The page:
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Friday 8 February, 2008  

Good morning

Depending on your point of view, Super Tuesday was either super, not super, or as yet undecided.  I'll wisely say nothing further.

The week has not been without its trials and tribulations.  I've been testing some new software that I'd love to recommend to you; I'd used an earlier version of it some years ago, but its latest incarnation seems to be rather buggy, and its customer support rather lacking.

After failing - after 7 minutes on the phone - to get the support person to comprehend my name, phone number, address and product serial number, it was plain I needed to speak to someone else, but the person told me their phone system did not allow calls to be transferred to other people.  I then asked to speak to a supervisor, and was told that their phone system also did not allow calls to be transferred to a supervisor.  Yeah, sure, right, we all believe that, don't we.

However, by adopting the skills in my series on complaining, I was able to get a flurry of phone calls and prompt helpful support from people who understood me, and that encouraged me to release another part of of my ongoing series on complaining :

This Week's Feature Column :  How to Complain in Person :  Sometimes it is better not to complain in person, but for those times when it is a good strategy, here's what you need to know to do it best.

Travel Insider Travel Opportunities :  May I remind you of our special China cruise and tour, this June.  This is an exciting and close to complete exposure to about as much of China as you can ever reasonably hope to see, and priced from only $2795 per person.

Join like minded Travel Insiders for a comfortable and convenient exposure to the complexity of China's past, present, and future riches.  All details here.

Also available, some special European river cruise values :

March cruise from Amsterdam to Trier - details, including very special pricing, here.

May and June cruises through Spain and Portugal -  Here's a massive 15% off the cruise price on these two cruises.  In addition, you get another $100 discount if you're an AARP member, and yet another $100 discount if you're a past cruiser with Amadeus.  Cruise details here, but you must book through me, not Amadeus, to get the special 15% discount.

August cruise too for Spain and Portugal - If May or June don't work for you, here's another cruise, departing the US on or before 26 August, also with a 15% special discount in addition to regular discounts.  Cruise details here, and book through me to qualify for the discount.

Any time, any Amadeus cruise - A 5% Travel Insider discount if booked through me, plus, if applicable, an AARP preferred supplier discount and a $100 past cruise discount too.  Amadeus cruise information here.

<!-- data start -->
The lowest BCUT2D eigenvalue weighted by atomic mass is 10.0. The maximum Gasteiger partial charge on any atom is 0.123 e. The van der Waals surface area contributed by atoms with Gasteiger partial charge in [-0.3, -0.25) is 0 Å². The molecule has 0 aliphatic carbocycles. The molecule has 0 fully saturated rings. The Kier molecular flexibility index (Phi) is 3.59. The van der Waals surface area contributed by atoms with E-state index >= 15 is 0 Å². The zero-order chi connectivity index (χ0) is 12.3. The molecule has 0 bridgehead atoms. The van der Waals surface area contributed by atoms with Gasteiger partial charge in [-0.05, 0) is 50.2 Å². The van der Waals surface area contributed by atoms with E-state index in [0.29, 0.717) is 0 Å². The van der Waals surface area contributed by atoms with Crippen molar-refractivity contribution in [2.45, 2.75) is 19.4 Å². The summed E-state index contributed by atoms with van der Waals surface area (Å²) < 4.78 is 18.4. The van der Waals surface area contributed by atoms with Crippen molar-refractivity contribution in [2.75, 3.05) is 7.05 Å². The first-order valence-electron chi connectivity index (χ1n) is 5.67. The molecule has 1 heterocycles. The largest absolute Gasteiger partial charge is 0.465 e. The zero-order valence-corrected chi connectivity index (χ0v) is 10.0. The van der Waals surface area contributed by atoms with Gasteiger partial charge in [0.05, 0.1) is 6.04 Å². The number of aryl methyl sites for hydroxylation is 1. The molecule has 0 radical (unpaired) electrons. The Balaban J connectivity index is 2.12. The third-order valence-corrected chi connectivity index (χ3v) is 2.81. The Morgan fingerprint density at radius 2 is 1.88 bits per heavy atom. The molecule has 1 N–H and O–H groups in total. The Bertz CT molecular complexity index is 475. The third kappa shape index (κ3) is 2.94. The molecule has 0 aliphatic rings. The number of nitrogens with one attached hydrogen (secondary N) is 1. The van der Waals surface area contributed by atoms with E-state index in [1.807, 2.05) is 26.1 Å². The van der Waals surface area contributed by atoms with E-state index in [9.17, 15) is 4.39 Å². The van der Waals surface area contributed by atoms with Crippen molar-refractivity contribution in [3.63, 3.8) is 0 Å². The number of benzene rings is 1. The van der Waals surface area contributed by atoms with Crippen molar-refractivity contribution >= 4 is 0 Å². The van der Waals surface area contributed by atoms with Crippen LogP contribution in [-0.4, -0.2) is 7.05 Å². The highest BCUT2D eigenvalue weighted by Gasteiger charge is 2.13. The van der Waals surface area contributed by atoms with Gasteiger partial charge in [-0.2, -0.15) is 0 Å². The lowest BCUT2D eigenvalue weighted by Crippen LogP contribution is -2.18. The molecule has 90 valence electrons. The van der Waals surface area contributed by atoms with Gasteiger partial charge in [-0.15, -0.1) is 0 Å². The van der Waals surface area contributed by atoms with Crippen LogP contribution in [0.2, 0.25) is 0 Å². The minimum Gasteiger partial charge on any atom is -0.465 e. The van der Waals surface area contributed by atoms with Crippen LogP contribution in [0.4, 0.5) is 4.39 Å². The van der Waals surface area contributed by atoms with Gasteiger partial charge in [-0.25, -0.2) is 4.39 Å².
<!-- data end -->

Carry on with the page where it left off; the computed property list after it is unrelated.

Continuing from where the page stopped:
Dinosaur watching :  Merger mania continues unabated.  Latest gossip suggests that a Northwest and Delta merger may be announced within the next weeks.  And, rather as expected, other carriers are not sitting idly on the sidelines watching the likely tie-up between NW and DL.  United - earlier said to be a potential DL partner (but this was never a possibility given much credence by insiders) is now rumored to be in discussions with Continental, the carrier I've always felt to be most anxious about the implications of a NW/DL merger.

And, just to show Delta isn't playing any favorites, not only did it first say it was talking to UA and NW, but this report suggests it has been three-timing by having a bit of a chat with CO on the side, too.

Are we soon to see the 'Big Six' airlines reduced down to the 'Bigger Four'?

Other airlines have bravely piped up, indicating that they're interested in playing the 'Let's Merge' game too.  Even Southwest has indicated that it wouldn't be too proud to gobble up another competitor, but probably the most sensible commentary from their CEO, Gary Kelly, was when he said that if other airlines merge, Southwest will benefit.  With Southwest having an increasingly effective national route system, and continuing to try to develop an appealing service for business travelers, it hopes to be a beneficiary when airlines merge and disaffected customers turn somewhere else.

Many people have an airline they've promised themselves they'll never fly on again.  If that airline merges with their current preferred airline, they may prefer to find another airline to fly, rather than to rejoin the airline they hate with a passion.

And some other travelers will be 'casualties' - a merger may mean their preferred airline no longer participates with other key airline and mileage partners, and so they too will be looking to change.  This is part of the reason why a merger never ends up as large as the two airlines were individually.

It is interesting to contrast how airlines handle mergers - by killing off one brand entirely - with the way cruiselines quietly merge.  Carnival Corporation, for example, operates cruises under a wide range of different brands, and many casual cruisers never even realize they are all owned by the same company.  Cruise with Holland America Line, with Carnival itself, with Cunard, with Princess, with Seabourn, with Costa, or with P&O, and you're with a subsidiary of Carnival.